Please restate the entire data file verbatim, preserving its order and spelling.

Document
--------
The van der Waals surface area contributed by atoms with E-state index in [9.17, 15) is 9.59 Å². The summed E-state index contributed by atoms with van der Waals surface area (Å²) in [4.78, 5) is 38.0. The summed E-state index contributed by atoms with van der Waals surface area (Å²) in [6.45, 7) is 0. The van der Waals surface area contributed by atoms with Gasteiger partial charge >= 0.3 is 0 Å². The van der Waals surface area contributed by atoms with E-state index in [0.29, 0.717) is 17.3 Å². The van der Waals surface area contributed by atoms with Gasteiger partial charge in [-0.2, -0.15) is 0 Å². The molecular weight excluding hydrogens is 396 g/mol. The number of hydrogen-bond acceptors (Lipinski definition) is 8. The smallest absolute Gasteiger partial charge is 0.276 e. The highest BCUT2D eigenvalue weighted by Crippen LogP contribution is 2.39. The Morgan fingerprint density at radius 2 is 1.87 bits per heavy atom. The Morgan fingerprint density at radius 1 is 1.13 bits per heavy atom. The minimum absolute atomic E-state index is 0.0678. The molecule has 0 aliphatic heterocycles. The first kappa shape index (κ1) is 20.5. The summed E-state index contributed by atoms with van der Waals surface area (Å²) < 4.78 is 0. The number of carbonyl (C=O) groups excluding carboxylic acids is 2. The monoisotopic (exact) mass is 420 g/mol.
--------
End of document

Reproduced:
The van der Waals surface area contributed by atoms with E-state index in [9.17, 15) is 9.59 Å². The summed E-state index contributed by atoms with van der Waals surface area (Å²) in [4.78, 5) is 38.0. The summed E-state index contributed by atoms with van der Waals surface area (Å²) in [6.45, 7) is 0. The van der Waals surface area contributed by atoms with Gasteiger partial charge >= 0.3 is 0 Å². The van der Waals surface area contributed by atoms with E-state index in [0.29, 0.717) is 17.3 Å². The van der Waals surface area contributed by atoms with Gasteiger partial charge in [-0.2, -0.15) is 0 Å². The molecular weight excluding hydrogens is 396 g/mol. The number of hydrogen-bond acceptors (Lipinski definition) is 8. The smallest absolute Gasteiger partial charge is 0.276 e. The highest BCUT2D eigenvalue weighted by Crippen LogP contribution is 2.39. The Morgan fingerprint density at radius 2 is 1.87 bits per heavy atom. The Morgan fingerprint density at radius 1 is 1.13 bits per heavy atom. The minimum absolute atomic E-state index is 0.0678. The molecule has 0 aliphatic heterocycles. The first kappa shape index (κ1) is 20.5. The summed E-state index contributed by atoms with van der Waals surface area (Å²) < 4.78 is 0. The number of carbonyl (C=O) groups excluding carboxylic acids is 2. The monoisotopic (exact) mass is 420 g/mol.